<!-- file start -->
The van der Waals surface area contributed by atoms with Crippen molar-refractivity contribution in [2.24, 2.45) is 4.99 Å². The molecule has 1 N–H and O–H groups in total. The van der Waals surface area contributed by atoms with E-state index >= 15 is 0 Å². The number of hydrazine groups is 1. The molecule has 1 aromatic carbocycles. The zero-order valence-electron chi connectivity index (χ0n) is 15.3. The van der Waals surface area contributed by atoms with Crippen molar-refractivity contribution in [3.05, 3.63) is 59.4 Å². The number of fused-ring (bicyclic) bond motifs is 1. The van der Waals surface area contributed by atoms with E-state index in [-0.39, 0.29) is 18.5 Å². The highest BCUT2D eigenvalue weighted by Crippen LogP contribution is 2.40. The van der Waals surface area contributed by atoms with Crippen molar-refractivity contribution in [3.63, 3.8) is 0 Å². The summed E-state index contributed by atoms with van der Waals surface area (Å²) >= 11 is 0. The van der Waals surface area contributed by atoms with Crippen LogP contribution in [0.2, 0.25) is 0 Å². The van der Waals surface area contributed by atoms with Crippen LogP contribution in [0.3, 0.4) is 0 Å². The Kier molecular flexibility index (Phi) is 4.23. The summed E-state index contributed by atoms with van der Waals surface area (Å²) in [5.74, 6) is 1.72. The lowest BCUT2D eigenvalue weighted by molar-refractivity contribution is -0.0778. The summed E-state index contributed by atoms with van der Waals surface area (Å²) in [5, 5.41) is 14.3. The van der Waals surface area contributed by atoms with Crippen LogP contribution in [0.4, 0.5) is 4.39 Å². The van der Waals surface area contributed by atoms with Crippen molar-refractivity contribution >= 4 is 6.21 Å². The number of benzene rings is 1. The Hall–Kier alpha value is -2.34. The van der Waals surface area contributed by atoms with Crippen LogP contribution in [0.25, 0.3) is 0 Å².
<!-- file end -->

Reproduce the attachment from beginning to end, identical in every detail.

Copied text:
The van der Waals surface area contributed by atoms with Crippen molar-refractivity contribution in [2.24, 2.45) is 4.99 Å². The molecule has 1 N–H and O–H groups in total. The van der Waals surface area contributed by atoms with E-state index >= 15 is 0 Å². The number of hydrazine groups is 1. The molecule has 1 aromatic carbocycles. The zero-order valence-electron chi connectivity index (χ0n) is 15.3. The van der Waals surface area contributed by atoms with Crippen molar-refractivity contribution in [3.05, 3.63) is 59.4 Å². The number of fused-ring (bicyclic) bond motifs is 1. The van der Waals surface area contributed by atoms with E-state index in [-0.39, 0.29) is 18.5 Å². The highest BCUT2D eigenvalue weighted by Crippen LogP contribution is 2.40. The van der Waals surface area contributed by atoms with Crippen molar-refractivity contribution in [3.63, 3.8) is 0 Å². The summed E-state index contributed by atoms with van der Waals surface area (Å²) >= 11 is 0. The van der Waals surface area contributed by atoms with Crippen LogP contribution in [0.2, 0.25) is 0 Å². The van der Waals surface area contributed by atoms with Crippen LogP contribution in [0.3, 0.4) is 0 Å². The Kier molecular flexibility index (Phi) is 4.23. The summed E-state index contributed by atoms with van der Waals surface area (Å²) in [5.74, 6) is 1.72. The lowest BCUT2D eigenvalue weighted by molar-refractivity contribution is -0.0778. The summed E-state index contributed by atoms with van der Waals surface area (Å²) in [5, 5.41) is 14.3. The van der Waals surface area contributed by atoms with Crippen LogP contribution in [0.4, 0.5) is 4.39 Å². The van der Waals surface area contributed by atoms with Crippen molar-refractivity contribution >= 4 is 6.21 Å². The number of benzene rings is 1. The Hall–Kier alpha value is -2.34. The van der Waals surface area contributed by atoms with Crippen LogP contribution in [0.25, 0.3) is 0 Å².